We so far have an angel plant, a couple of cactus', oregano and the 2 bougainvillas. We also got some mint and basil during our trip to Tagaytay.

It would also help if you re-pot them. Clay pots are less expensive than plastic pots from department stores/handyman shops. The small and medium standard pots are just about PhP10-20 each. A sack of mixed soil is PhP50.

Saturday, March 20, 2010

Cheese Stuffed Pork Roll

The first few weeks I was learning how to cook I asked Miguel to choose a dish he wanted me to cook. I told myself that I should just go ahead and try cooking different dishes to build confidence. My brother-in-law's comment in Facebook definitely gave me the boost I needed. He said, "You're an Apolo, I am confident that you have it in you too."

So Miguel chose "Cheese Stuffed Pork Roll". We were already in the supermarket when I had him choose a recipe so we managed to get most of the ingredients right. (Pork chops aren't the best type of meat to use for this recipe).

So here's how I cooked it -

Place a slice of cheese in the middle of the pork slice. Roll it and secure with a toothpick.

Dredge in flour mixture (flour and thyme).

Dip in egg and then coat with bread crumbs.

Deep fry.

Here's the finished product.

As an alternative you can also use ready made pork or chicken tonkatsu (available at SM Hypermarket), the flour mixture though is more yummy, but this is a great shortcut and will save you a lot of time. You can also add sweet ham in the roll.

Pair this up with sinangag and a salad and you got yourself a fabulous lunch or dinner.

Wednesday, March 17, 2010

Your Septic Tank

I don't know much about septic tanks. I only know that: (1) it's where all your human deposits go to; and (2) it should be cleaned every few years.

Two weeks ago the Maynilad crew knocked on our door and asked if we wanted to have our septic tank cleaned out. We felt we didn't have any authority over it so we said that we'll ask our landlady to coordinate with them. The Maynilad guy said, "Sige bahala kayo, kayo rin..." I felt it was a warning.

And it was a well placed warning because days after some human waste bubbled up the shower drain in our first floor bathroom. I wasn't able to see it since I was sick and Miguel cleaned it up. We thought that it was the small dead rat that brought it up. Also found out that the drain cover wasn't screwed. We brushed it off as a one time incident.

A week later it happened again. Cleaned it up and hoped that it wouldn't happen again. Two days later it occurred again thrice in one day, the last one shored up 2 inches of human waste. It was really disgusting and smelly so we called up our landlady several times that day. We also checked if the other tenants were experiencing the same problem. They weren't.

I heard of stories about septic tanks blowing up (trying to find some evidence about that on Google) and what was happening to our home worried me a lot. I kept bugging our landlady and good thing Maynilad showed up the day after she followed-up with them. It was only then that I realized that your septic tank can reveal your best kept secrets. And it ain't funny because Maynilad found a good amount of non-biodegradable stuff in our septic tank (shared with door B). To put it straight, Maynilad found a lot of condoms in the septic tank and this prevented the water waste from being drained out.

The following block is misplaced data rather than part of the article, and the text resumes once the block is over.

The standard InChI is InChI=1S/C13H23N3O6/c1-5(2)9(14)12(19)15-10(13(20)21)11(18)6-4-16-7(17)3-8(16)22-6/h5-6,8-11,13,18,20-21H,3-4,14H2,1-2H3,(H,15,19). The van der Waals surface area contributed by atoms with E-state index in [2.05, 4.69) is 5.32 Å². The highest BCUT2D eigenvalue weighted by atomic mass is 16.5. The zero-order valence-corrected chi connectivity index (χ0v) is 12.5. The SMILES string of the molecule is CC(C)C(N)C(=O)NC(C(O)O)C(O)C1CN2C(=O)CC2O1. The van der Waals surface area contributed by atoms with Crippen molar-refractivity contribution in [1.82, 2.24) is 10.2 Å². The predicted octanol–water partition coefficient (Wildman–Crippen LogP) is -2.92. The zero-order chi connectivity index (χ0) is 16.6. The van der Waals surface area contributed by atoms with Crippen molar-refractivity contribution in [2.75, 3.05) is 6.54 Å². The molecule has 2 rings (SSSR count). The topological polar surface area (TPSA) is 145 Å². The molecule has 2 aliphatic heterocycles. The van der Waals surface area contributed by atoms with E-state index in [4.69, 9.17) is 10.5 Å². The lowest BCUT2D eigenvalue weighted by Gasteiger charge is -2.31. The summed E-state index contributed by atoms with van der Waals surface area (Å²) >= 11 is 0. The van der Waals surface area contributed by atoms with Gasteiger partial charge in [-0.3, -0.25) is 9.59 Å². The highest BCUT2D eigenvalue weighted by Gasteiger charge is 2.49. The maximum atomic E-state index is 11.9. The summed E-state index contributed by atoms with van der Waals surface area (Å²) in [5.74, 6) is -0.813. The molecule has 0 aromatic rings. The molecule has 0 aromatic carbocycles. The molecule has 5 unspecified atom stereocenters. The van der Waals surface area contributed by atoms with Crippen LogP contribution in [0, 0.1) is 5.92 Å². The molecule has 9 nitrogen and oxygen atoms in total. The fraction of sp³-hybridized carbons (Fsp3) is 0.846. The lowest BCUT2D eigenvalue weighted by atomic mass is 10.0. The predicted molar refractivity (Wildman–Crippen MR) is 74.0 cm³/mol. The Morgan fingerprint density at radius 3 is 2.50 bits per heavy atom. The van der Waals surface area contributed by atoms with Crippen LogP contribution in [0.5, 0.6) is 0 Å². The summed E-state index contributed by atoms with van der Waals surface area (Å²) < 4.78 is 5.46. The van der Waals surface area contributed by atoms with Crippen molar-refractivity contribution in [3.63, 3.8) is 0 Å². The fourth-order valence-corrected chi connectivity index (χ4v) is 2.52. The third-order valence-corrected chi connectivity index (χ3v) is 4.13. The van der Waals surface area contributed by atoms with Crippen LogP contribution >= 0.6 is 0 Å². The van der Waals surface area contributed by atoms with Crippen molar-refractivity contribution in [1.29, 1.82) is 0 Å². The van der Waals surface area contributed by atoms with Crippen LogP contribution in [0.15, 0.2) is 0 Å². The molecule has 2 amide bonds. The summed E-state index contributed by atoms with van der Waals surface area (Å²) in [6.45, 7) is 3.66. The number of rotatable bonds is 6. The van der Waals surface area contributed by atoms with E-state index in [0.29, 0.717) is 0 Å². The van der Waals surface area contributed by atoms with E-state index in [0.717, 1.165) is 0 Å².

And that's just one of the horrifying stories about the past tenant who stayed in our current home. More about it here.

Lesson learned: Best kept secrets can never be kept. Be a good tenant.

*Maynilad is currently offering free clean-up of septic tanks to Caloocan, Manila and Paranaque residents. Just call 981-3401 or 981-3402 for more information.

Sunday, March 14, 2010

Learning How to Iron

I learned how to iron the hard way. I just did it maskipaps. Meaning, I just ironed and ironed wherever and whatever part of the shirt that fancied me. Eventually though I realized that there is a science to ironing so I researched on Youtube and found these really helpful videos.

I followed the tutorial and ironing the right way decreased the time I spend on ironing. Hooray!

Monday, March 8, 2010


I never thought I’d start writing about cooking but things have changed drastically in the past two months and I can proudly say that I have learned how to cook! I’m no wido when it comes to cooking since I can only get by if I have a cook book in front of me. There’s one dish though that I have learned to cook by intuition.


I’d say though that I learned how to cook sinangag from my Dad. His rule is, “Use leftovers!” My first cooking attempt was supposed to produce sinangag. Unfortunately our electric stove scared us so we ended microwaving the ingredients. It turned out okay but it was fake sinangag. Eventually we got our electric stove working and I finally got to experiment on my very own sinangag. Here's my favorite home-made recipe:

left-over rice
egg (2 if there's a lot of leftover)
mixed peas/carrots/corn (a small frozen pack will get you through 2-3 cookings)